• Contract Research Organizations
  • Distributor partners
  • International affiliates
  • Contracted employees
  • Internal procurement

Gretchen Cseplo, Compliance Officer, U.S., Canada & Director, Global Compliance Operations, CONVATEC

 

2:45 COFFEE & NETWORKING BREAK

 

3:00 BUILDING A COMPLIANCE TRAINING PROGRAM FOR A GLOBAL AUDIENCE
As the pharmaceutical and device industries continue to grow and companies expand globally, training executives are faced with the responsibility to not only maintain awareness of compliance risks existing in specific countries, such as bribery and corruption practices, but also regulatory requirements in certain regions, such as the EU General Data Protection Regulation. Compliance programs need to be redesigned to suit global staff members, sometimes requiring multiple adjustments for numerous regions. To deliver clear expectations of policies, training material must be translated correctly while maintaining the desired message, in addition to appropriately distributing the content to accommodate specific needs of the region.

  • Focus on anti-bribery & anti-corruption training
  • Collaboration with global staff to adjust material
  • Effective localization of compliance materials

Daniel Simon, Director, Compliance, STERIS CORPORATION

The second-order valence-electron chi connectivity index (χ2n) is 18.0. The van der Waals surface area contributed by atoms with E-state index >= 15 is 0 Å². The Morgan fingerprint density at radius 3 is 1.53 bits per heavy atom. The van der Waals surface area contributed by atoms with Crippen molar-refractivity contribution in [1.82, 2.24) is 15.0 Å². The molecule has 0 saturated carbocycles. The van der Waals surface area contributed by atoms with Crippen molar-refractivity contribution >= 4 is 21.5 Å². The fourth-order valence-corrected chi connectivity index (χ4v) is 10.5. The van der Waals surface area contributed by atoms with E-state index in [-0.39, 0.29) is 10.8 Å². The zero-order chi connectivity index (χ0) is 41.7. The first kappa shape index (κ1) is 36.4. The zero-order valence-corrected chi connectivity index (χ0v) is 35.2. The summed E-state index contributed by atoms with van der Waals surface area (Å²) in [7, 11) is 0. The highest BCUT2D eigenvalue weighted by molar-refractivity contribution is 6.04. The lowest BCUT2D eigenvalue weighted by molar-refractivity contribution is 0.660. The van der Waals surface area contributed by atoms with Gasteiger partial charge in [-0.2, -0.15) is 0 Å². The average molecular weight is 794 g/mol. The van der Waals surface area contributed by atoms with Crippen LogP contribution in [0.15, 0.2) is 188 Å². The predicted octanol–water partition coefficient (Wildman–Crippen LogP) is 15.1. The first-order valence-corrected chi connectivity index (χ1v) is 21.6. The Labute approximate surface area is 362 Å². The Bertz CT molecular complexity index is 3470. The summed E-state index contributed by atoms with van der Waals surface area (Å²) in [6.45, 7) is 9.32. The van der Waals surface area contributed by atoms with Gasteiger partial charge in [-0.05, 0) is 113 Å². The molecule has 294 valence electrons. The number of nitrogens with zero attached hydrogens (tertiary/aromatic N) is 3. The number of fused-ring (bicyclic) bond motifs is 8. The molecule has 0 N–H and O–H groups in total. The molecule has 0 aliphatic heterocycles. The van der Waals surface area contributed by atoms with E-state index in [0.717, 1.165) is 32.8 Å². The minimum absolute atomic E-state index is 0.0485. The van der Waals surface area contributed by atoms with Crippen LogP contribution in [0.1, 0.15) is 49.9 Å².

3:45 WORKSHOP: TRAINING STRATEGIES FOR INSTILLING ETHICAL BEHAVIORS
While the ethics tone of an organization is often set by executive leadership, compliance trainers shoulder the responsibility of distilling this tone to all members of staff, ensuring alignment of behavior and communication with the ethical standards set by the organization. This workshop gives attendees the opportunity to collaborate in small groups, discussing optimal training strategies for real world examples of non-compliance behavior and hear from other professionals on how to best implement corrective training measures. The groups will then reconvene to report on the provided scenarios and share solution methods.

SUGGESTED WORKSHOP TIMING:

  • 10 minutes: Presenter introduction, setup & small group introduction
  • 25 minutes: Small group collaboration, discussion of solution methods
  • 10 minutes: Reporting corrective solutions to the group

Heather Hurst, Director, Global Ethics & Compliance, COOK GROUP

 

4:30 CLOSING REMARKS & CONFERENCE CONCLUSION

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We hope to see you at the conference!